Saturday, December 12, 2009

COLORADO!



 I will be presenting this short (under 10 minutes), slide show of our October trip to Aspen, Colorado to my camera club, The Capital Area Camera Club. Click on that link for the club's web site and information about us. We've got a really snazzy web site thanks to our Webmaster and club member, Tim True. My presentation is Tuesday, December 15th at about 7Pm at the Pine Tree State Arboretum in Augusta, Maine. It's free and non fattening! I hope you enjoy the slide show. It's full of scenic landscapes, wildlife and birds. For the full screen viewing option, click on the little rectangle between the speaker icon and the triangle icon on the bottom of the video screen. Remember to give it a minute to load (buffer) so it will play smoothly. Let me know what you think, too!  

Friday, December 11, 2009

"Not Too Sharp, ARE Ya!"


    In New England, we often phrase questions as if they are statements of fact. We say things like "Not too sharp, are ya?"  almost daring the subject to challenge what we already know to be true; there is no doubt in our minds. My father used to say that particular thing to me when I had done something he thought was dumb, which was often. It's usually nice to have company when you do something dumb. Even if you can't totally shift the blame to the other person, it feels a touch less lonely if you can share the corner on stupid. In this case, I shared my lack of sharpness with this Sharp-shinned hawk. "Oh ya! Who's stupid now? He's got the name, not me!"



     Yesterday, I was working on a slide show for a public presentation. I was under a deadline, so of course, the electricity went off and on five times in twenty four hours. This scrambled my computer in a big way making it very frustrating. Deep in concentration, I was chewing my cuticles, swearing at the computer, and bashing keys against my better judgment. At least once, I'm sure the computer spit back at me. I hunched over the keyboard, haggard with a glazed look in my eyes. I was so  absorbed in getting my project done that I hadn't tied my crazy hair back nor had I put on a bra. I don't think I had brushed my teeth, either.
     All of a sudden, there was a thunderous crash into a living room window. It was so loud I thought for a second the glass had broken. The magnitude of the sonic boom was such that I couldn't tell just which window had been struck, the confusion compounded by both of my dogs barking like maniacs. Leaping up on the surge from my last frayed nerve, I ran outside and found this Sharp-shinned hawk on the deck. It was alive, but disabled. It glared at me with one wing askew, its beak open and panting, clear signs of bird stress. It had the same look I did!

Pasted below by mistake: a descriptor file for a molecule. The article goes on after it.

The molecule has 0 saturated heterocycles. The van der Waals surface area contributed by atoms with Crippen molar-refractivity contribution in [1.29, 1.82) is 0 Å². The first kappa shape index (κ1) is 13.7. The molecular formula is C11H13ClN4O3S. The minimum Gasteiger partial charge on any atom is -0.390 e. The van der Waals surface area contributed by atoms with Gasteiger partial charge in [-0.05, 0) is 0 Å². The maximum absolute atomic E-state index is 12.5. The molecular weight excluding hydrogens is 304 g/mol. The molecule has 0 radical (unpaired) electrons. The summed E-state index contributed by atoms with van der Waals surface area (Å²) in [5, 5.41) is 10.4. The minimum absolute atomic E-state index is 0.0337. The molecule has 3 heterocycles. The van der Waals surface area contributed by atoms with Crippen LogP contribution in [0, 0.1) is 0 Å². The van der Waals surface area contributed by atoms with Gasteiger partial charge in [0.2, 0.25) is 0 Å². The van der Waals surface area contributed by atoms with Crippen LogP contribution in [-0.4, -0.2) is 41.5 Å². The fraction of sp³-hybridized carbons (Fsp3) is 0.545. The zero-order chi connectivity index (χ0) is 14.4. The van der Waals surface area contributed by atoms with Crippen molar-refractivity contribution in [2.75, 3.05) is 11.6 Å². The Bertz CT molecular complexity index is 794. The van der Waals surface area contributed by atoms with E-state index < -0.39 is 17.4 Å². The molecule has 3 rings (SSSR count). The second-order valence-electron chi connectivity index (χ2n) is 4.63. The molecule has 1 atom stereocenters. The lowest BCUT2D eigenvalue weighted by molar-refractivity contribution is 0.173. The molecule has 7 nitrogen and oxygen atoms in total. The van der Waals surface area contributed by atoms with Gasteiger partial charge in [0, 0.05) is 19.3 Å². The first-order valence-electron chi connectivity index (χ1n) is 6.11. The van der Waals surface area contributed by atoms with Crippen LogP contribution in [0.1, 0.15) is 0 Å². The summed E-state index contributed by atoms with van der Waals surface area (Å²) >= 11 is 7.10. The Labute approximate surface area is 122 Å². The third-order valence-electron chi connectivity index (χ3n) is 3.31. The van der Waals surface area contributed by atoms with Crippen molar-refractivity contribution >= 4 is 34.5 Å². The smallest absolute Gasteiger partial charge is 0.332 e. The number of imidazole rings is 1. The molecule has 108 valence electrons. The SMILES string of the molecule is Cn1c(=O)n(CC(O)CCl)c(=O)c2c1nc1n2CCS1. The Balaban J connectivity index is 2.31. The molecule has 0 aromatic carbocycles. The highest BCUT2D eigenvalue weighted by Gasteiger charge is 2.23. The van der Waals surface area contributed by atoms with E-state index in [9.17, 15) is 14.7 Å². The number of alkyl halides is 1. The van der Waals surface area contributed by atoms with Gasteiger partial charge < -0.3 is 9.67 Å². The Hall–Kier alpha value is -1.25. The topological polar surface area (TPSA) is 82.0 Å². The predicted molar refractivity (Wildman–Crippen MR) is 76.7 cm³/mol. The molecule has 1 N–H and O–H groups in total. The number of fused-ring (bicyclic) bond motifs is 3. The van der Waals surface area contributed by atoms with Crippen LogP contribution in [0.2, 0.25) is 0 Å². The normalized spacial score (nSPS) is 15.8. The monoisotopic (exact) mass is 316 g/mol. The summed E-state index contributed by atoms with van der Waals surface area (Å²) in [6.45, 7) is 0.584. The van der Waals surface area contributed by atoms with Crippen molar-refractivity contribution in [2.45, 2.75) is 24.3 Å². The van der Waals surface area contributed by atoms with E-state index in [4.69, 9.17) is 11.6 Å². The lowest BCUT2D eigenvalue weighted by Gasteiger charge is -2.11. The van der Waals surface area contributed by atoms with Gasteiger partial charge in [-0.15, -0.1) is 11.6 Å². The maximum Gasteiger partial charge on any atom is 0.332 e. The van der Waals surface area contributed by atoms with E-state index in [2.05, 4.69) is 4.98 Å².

Empathy kicked in and reflexively, I went to reach for it, but stopped myself.  Its hooked beak and talons made me think better of it. I had to act quickly before the dogs showed up or the poor bird became hypothermic. It was about forty degrees out and the wind was blowing, but I pulled my shirt off for the hawk. Having watched enough shows on falconry, I knew to cover up its head. The cold wind whipped my hair into a cyclonic disaster and reminded me that my amply bosomed self was totally exposed out in the yard, so in I came with my feathered friend in a bundle. My hands were shaking. Mind racing, I wondered aloud if I had a box somewhere to put it in. "Where would I have put that phone number for the avian rescue people," I asked myself.
     My address book was on the dining room table, so I laid the hawk down and reached for it. Suddenly, the Sharpie extricated itself from my shirt and zoomed like a rocket into the living room. "Oh shit!" I screamed dashing in pursuit, leaving my shirt behind. The commotion incited the dogs to start a snarling fight provoking more screaming and yelling from me. My living room is thirty-two by thirty-two feet wide, but not adequate as an aviary for a bird with a two foot wing span, I can assure you. Grabbing a towel from the nearest bathroom, I booted the dogs out of the room, then closed the doors. Towel in hand, I scanned the upward bound perches like the ceiling fan and chandelier, but no angry hawk. "Where the hell could it be........." my eyes roamed the room. And there is was, perched atop the open lid of my laptop computer.
    I tossed the towel over the bird praying it did not poop on my keyboard which would have served me right, and took it outside. If it had not flown away immediately, I would have then gone looking for a suitable container and called avian rescue. Thankfully, it swooped away to the branch of the tree where it's perched in these photos. It took a minute to collect itself, just long enough for me to grab my camera for these shots. I'm hoping that it is okay out there. I'm sure it's better off than with me, no matter how kind my intentions. When it came to the Sharp-shinned, I was, as my father would have said, "Not too sharp." Now, where did I put my shirt?
 
(By the way, I think the hawk was chasing a Blue Jay when it struck the window, which wasn't too bright. It did fix whatever was ailing my computer, though. Remember, it is unlawful to possess hawks or their parts. All wild birds in Maine are protected under the Migratory Bird Treaty Act of 1918 (MBTA). If you need help to rescue a bird, click here on AVIAN HAVEN. Let the professionals handle it. It's better for the bird and better for you, too. You could go to jail.)

Wednesday, December 9, 2009

What A Hog!

COMMON LOON

I took these photos yesterday from the end of our pier. This Common Loon in non-breeding foliage was enjoying a crab it had plucked from the bottom. It tossed it around the same way that Eiders do. It tore off the claws and legs as it flung it so as not to get pinched until it reduced it to a crab Rangoon then gulped it. Sometimes it had to dive back down for the sinking remains. It's impressive how the loon's throat will expand to accommodate that big a bite! I think that's the same technique employed by professional speed eaters, the ones who are able to eat a thousand hot dogs in ten minutes.







"Boy, a beer would be great about now."

Clematis In Snow